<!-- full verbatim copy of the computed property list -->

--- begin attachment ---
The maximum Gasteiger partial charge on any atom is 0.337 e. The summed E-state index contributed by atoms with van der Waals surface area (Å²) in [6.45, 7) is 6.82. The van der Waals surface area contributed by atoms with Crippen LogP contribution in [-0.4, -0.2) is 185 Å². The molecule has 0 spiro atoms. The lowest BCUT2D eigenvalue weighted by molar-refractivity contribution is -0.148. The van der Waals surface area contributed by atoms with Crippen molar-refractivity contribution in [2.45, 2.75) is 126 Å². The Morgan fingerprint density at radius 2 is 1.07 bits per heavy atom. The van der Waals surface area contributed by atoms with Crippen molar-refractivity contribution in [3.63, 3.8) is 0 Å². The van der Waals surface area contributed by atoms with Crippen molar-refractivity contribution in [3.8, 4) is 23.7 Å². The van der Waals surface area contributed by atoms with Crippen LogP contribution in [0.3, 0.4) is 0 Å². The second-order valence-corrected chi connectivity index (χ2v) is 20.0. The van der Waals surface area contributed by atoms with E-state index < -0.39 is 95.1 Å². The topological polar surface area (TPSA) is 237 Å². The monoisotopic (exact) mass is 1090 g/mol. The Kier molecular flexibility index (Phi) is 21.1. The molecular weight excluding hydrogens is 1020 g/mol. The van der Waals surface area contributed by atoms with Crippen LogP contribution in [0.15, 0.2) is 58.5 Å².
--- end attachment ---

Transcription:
The maximum Gasteiger partial charge on any atom is 0.337 e. The summed E-state index contributed by atoms with van der Waals surface area (Å²) in [6.45, 7) is 6.82. The van der Waals surface area contributed by atoms with Crippen LogP contribution in [-0.4, -0.2) is 185 Å². The molecule has 0 spiro atoms. The lowest BCUT2D eigenvalue weighted by molar-refractivity contribution is -0.148. The van der Waals surface area contributed by atoms with Crippen molar-refractivity contribution in [2.45, 2.75) is 126 Å². The Morgan fingerprint density at radius 2 is 1.07 bits per heavy atom. The van der Waals surface area contributed by atoms with Crippen molar-refractivity contribution in [3.63, 3.8) is 0 Å². The van der Waals surface area contributed by atoms with Crippen molar-refractivity contribution in [3.8, 4) is 23.7 Å². The van der Waals surface area contributed by atoms with Crippen LogP contribution in [0.3, 0.4) is 0 Å². The second-order valence-corrected chi connectivity index (χ2v) is 20.0. The van der Waals surface area contributed by atoms with E-state index < -0.39 is 95.1 Å². The topological polar surface area (TPSA) is 237 Å². The monoisotopic (exact) mass is 1090 g/mol. The Kier molecular flexibility index (Phi) is 21.1. The molecular weight excluding hydrogens is 1020 g/mol. The van der Waals surface area contributed by atoms with Crippen LogP contribution in [0.15, 0.2) is 58.5 Å².